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Advanced technological requirements

Advanced technological requirements

Advanced technological requirements

Lubricant production and science go hand in hand. Through various basic components and advanced blends, products with unique properties are created, for instance when it comes to lubricating at different temperatures. At the same time, modern oils are often closely integrated with the engineering they lubricate.

The field of science in question is called tribology and is the study of lubrication, abrasion, and friction. We produce the right lubricating oil for the right technology and as needs vary so much, there is a wide range of products: everything from the engine, hydraulic and turbine oils to special products for wind power, forestry and agriculture, metalworking and the manufacturing industry. All with their own more or less unique blend.


At our lubricant production plant in Nynäshamn outside Stockholm, we work with around 750 products, and oils for vehicles and industry are the two largest areas. The work essentially revolves around the art of blending lubricating oils. All the raw materials are delivered ready to use to the plant, where they are blended to create the right oil.

Whatever application the oil will be used in, there are several common denominators for almost all lubricants, namely that the oil should cool, seal, keep clean and protect against rust. Another important aspect is how friction is affected. The aim of engine oil is usually to achieve low friction with adequate lubrication. This affects the blend that gives the oil its specific properties. Technology requirements have also become more advanced over the years and determine how an oil must be formulated to do its job.


A good example is an automotive industry, where emission requirements have increased dramatically. And when the conditions for vehicle manufacturers and their technologies change, the lubricating oils have to be adapted accordingly. Apart from lower emissions, the requirements also concern lower fuel consumption and longer replacement intervals, so the oil has to be able to function for longer than before.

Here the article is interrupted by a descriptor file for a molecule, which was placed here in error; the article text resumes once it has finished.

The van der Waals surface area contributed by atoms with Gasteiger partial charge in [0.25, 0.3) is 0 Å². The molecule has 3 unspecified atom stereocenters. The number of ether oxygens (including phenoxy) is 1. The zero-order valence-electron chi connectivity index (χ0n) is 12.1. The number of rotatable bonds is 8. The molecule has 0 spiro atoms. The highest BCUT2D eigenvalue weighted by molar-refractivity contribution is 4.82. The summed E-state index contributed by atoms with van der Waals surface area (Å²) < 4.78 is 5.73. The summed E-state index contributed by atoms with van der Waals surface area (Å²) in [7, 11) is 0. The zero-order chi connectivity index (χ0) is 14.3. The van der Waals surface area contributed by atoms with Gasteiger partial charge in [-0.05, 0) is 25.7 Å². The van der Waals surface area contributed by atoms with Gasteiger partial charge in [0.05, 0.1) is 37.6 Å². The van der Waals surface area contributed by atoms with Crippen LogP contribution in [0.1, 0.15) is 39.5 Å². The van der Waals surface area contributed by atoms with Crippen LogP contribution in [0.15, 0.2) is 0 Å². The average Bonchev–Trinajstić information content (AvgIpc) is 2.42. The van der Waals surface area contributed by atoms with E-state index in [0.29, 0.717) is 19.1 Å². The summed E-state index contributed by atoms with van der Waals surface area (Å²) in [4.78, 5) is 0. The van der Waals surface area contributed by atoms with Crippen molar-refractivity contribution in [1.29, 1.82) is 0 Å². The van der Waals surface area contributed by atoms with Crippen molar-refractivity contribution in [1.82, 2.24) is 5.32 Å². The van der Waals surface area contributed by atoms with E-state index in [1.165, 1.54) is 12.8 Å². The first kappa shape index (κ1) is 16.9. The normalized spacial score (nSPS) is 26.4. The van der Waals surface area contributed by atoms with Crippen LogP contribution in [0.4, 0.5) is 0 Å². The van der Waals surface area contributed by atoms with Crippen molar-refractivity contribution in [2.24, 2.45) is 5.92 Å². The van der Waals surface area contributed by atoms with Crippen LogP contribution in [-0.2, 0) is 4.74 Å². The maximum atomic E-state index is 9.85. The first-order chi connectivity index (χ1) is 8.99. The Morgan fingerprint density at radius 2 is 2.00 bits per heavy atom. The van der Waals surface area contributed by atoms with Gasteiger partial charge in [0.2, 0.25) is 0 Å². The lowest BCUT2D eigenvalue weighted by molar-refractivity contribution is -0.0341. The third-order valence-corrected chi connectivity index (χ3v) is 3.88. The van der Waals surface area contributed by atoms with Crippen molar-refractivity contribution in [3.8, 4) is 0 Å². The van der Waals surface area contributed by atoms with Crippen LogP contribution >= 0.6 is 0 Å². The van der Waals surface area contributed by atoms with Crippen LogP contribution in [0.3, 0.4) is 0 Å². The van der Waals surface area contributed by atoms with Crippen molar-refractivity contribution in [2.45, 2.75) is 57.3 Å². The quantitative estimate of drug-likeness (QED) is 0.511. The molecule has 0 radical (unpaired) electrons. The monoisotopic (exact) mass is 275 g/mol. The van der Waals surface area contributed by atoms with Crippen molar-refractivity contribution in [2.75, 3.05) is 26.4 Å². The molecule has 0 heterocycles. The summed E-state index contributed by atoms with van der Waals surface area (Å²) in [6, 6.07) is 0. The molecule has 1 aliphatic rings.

Lubricating oils have always been important, but they have become even more important as demands on vehicle and machine manufacturers have increased. You could say that the oil has become an increasingly integrated part of the various applications that need lubricating. Developments are going the same way in the industry too. As tools and machines become more advanced, the oil specifications have to be increasingly specialized.


Most lubricating oils are based on a few fundamental components. The first is the base oil, which comprises 60–90% of a typical lubricating oil. There are several classes of base oil, both mineral and synthetic oils, and the product achieves its basic performance properties via the right mix. The base oil affects the end product’s volatility and stability, but also its minimum flow properties, internal friction and how well it protects against corrosion. Synthetic base oil affords us broader options and enables us to customize the product in more ways.

The next ingredient is the viscosity modifier. This influences the oil’s thickness and is designed to reduce its change in viscosity, even if the temperatures vary. And they do vary, a lot. Some engine oils need to withstand temperatures of between -40 and +350 degrees Celsius, while still retaining their lubricating properties.

And last but not least, various additives are blended into the oil. This is when it gains its final properties. The additives function as cleaners contain antioxidants that affect the service life and enable the oil to cope with friction and counteract abrasion more efficiently. In engine oils, the cleaning properties are particularly important. For industrial oils, it is particularly important for the additives to extend the service life of the oil and prevent seizure under high load.


Most of the ingredients mixed into a lubricating oil are liquid. The volume of a blend tends to vary between 1 and 40 cubic meters, and the blending process itself takes between 12 and 48 hours.

For each lubricating oil, there is a recipe that specifies quantities, the order in which the ingredients are added, how long it should take and how high the temperature must be. Lubricating oil may contain anything from 2 to 22 ingredients. The blending order is important to avoid negative chemical reactions between ingredients. Certain additives must be added when the temperature is high, and others when it is lower.

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